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21
Jun

Citing a Serious Health Threat, Over 200 International Scientists Call for Limit on Antibacterial Triclosan

(Beyond Pesticides, June 21, 2017) More than 200 international scientists and medical professionals have signed the Florence Statement on Triclosan and Triclocarban, which states that triclosan and its chemical cousin triclocarban pose a risk to human health, and urges the international community to limit use of these antimicrobials, which are associated with bacterial resistance and no more effective than soap and water. In 2016 after manufacturers failed to prove efficacy, the U.S. Food and Drug Administration (FDA), which regulates cosmetic triclosan products, announced that manufacturers must, by September 2017, remove triclosan from over the counter hand soaps. The agency still allows the chemical in toothpastes and other products, such as hand wipes. The Environmental Protection Agency (EPA), which regulates triclosan in household items, textiles and plastics, still permits wide use of the chemical in a range of products. The Florence Statement on Triclosan and Triclocarban is “based on extensive peer-reviewed research,” and “concludes that triclosan and triclocarban are environmentally persistent endocrine disruptors that bioaccumulate in and are toxic to aquatic and other organisms.” The statement includes evidence of human health threats, and provides recommendations intended to mitigate harm from triclosan, triclocarban, and other similar antimicrobials. The recommendations are listed below: “Avoid […]

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19
Jun

EPA Sued for Delaying Worker Protection Rule Changes

(Beyond Pesticides, June 19, 2017) Farmworker and health organizations have sued the U.S. Environmental Protection Agency (EPA) following the agency’s announcement last month that it will delay for one year the implementation of a final rule that revised and updated protections for certified pesticide applicators. Earthjustice and Farmworker Justice are co-counsel on the case. The rule, the Certification of Pesticide Applicators (CPA) rule, includes much needed requirements like mandatory age minimums, as well as better training for pesticide applicators to protect workers and the public from poisoning by the most toxic pesticides. First enacted in 1974, the Certification of Pesticide Applicators Rule  was revised and made final on January 4, 2017, and was scheduled to go into effect March 6, 2017. It outlines regulations regarding the certification of applicators of restricted use pesticides (RUPs)- some of the most hazardous pesticides. The rule ensures that applicators of RUPs get adequate training and establishes a minimum age of 18 for pesticide applicators. It also requires that applicators be able to read and write; increases the frequency of applicator safety training to every year; and improves the quality of information that workers receive about the pesticides that they apply in agricultural, commercial, and residential […]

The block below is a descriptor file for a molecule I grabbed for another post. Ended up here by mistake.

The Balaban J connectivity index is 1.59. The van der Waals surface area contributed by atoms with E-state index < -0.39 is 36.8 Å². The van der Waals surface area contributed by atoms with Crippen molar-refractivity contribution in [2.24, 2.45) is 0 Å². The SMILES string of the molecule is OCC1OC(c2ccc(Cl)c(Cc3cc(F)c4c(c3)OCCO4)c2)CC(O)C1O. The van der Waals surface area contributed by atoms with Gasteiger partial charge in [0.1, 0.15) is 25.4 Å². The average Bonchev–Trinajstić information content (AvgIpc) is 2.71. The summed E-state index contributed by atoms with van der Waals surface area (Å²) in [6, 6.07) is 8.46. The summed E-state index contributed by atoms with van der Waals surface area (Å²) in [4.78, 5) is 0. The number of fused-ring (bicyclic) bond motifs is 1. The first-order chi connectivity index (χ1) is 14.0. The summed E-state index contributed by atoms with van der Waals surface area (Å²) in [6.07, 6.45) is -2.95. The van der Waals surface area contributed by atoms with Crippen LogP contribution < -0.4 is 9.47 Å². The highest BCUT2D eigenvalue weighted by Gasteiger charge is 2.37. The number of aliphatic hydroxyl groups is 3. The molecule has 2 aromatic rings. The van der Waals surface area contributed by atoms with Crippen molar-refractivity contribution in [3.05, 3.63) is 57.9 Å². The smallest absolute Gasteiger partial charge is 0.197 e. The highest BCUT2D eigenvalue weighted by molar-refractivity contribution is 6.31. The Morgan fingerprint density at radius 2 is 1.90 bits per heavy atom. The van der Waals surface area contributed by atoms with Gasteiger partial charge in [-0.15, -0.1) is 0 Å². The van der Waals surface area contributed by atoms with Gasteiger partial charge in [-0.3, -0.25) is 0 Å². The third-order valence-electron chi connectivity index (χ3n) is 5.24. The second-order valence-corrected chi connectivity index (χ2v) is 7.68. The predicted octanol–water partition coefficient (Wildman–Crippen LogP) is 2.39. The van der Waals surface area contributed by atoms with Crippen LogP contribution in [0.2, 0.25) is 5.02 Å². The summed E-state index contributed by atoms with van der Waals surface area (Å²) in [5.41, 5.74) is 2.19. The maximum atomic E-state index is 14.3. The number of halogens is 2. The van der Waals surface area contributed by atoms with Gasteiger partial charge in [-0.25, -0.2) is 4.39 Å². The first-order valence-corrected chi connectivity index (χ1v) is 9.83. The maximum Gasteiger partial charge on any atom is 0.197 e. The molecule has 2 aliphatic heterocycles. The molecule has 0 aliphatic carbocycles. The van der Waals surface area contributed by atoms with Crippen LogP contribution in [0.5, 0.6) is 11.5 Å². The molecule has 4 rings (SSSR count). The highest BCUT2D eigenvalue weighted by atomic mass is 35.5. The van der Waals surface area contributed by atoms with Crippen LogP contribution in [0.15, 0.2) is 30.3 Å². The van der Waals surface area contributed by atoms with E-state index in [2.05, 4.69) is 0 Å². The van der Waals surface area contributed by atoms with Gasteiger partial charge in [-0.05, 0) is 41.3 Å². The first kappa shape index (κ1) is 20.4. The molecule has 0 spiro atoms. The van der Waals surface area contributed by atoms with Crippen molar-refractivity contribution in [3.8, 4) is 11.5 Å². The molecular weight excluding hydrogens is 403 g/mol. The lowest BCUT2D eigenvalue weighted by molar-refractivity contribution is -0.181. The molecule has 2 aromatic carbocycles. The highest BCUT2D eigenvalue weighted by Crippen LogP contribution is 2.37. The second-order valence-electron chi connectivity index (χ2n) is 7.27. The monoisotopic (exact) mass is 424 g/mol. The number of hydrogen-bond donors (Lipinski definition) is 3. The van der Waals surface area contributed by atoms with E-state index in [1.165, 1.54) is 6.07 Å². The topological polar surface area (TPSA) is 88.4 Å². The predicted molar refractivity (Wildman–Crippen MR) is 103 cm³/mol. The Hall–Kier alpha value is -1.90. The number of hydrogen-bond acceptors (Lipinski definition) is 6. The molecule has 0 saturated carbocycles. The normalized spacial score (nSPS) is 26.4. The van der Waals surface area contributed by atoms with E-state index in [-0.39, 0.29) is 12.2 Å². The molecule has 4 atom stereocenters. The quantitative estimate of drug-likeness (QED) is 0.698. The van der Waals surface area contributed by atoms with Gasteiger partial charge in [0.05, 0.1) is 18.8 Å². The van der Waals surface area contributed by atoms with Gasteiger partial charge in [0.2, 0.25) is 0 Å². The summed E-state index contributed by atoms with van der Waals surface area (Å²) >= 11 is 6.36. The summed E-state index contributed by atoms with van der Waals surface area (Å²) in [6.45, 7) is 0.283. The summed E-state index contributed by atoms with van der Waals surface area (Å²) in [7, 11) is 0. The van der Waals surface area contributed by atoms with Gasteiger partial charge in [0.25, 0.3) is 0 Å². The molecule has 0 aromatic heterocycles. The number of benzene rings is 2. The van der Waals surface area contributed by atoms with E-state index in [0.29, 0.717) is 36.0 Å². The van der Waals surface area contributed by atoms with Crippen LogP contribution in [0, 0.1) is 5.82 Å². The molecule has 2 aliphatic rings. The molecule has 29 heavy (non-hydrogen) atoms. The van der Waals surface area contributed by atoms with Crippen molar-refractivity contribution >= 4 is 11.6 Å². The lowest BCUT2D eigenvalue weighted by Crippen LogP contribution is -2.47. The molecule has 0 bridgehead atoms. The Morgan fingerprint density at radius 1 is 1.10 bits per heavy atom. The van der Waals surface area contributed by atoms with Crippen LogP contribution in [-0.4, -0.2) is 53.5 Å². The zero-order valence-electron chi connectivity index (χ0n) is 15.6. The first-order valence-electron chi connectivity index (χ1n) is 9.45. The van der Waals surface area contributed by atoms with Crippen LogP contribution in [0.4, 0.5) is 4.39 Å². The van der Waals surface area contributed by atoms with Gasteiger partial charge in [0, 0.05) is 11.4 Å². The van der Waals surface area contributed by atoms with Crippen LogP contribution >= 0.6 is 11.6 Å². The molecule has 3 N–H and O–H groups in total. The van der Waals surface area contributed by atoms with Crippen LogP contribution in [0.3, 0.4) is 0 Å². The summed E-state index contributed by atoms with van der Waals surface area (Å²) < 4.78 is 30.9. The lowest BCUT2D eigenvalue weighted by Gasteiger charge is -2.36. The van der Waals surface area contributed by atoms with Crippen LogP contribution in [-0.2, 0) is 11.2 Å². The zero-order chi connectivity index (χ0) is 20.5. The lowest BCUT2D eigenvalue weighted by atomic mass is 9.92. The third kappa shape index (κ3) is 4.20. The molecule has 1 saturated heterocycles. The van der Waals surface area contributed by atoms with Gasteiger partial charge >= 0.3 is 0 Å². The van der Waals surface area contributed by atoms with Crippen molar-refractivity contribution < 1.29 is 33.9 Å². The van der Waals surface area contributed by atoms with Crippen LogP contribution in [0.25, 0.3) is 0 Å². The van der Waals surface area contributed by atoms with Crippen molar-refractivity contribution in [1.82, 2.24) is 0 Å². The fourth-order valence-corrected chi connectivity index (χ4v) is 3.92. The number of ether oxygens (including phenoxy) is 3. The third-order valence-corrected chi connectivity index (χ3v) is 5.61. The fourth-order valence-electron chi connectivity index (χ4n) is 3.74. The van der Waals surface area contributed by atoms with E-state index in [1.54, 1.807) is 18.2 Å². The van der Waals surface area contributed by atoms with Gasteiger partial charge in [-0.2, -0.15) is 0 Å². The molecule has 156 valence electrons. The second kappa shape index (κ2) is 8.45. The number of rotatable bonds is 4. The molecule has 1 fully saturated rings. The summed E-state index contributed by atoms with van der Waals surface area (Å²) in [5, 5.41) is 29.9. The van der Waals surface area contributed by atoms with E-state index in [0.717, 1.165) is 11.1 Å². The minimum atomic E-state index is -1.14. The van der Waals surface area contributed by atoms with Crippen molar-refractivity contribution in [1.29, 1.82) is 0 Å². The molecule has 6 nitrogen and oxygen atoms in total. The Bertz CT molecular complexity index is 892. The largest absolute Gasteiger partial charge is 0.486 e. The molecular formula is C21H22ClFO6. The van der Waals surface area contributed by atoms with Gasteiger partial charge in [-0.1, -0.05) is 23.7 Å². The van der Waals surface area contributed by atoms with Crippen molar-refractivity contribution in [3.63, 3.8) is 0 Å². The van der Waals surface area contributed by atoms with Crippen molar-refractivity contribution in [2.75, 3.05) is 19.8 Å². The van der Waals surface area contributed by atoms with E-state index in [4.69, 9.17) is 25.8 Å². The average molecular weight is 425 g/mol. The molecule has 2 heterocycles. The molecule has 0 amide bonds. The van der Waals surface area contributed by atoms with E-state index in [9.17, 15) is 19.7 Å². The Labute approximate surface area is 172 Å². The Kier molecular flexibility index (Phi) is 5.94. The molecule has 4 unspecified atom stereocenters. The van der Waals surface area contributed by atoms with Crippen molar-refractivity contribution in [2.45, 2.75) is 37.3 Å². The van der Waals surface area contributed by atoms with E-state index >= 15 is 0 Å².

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09
Jun

Inspector General Investigates Alleged Monsanto-EPA Collusion to Reject Glyphosate Cancer Classification

(Beyond Pesticides, June 9, 2017) Last week, it was revealed that the inspector general for the U.S. Environmental Protection Agency (EPA) is investigating potential collusion on glyphosate-related matters between Monsanto and former EPA official, Jess Rowland. In a letter sent to U.S. Representative Ted Lieu, obtained by HuffPost, EPA Inspector General Arthur Elkins Jr. stated that he has asked the “EPA OIG Office of Investigations to conduct an inquiry into several agency glyphosate review-related matters.” According to Michael Hubbard, a retired Special Agent in Charge for the EPA’s criminal investigations division, in an interview with HuffPost, “Inspectors general have wide-ranging authority to investigate matters of corruption at federal agencies. With confirmation that the IG’s office is taking up a probe, it’s likely that IG investigators will begin interviewing Rowland’s former colleagues and bosses, pulling records and looking through his emails.” In March 2017, Congressman Lieu issued the following statement regarding the released files and questions on glyphosate safety. “Reports suggest that a senior official at the EPA worked to suppress a U.S. Department of Health and Human Services review of glyphosate, and may have leaked information to Monsanto. I believe that a Department of Justice investigation is warranted to look […]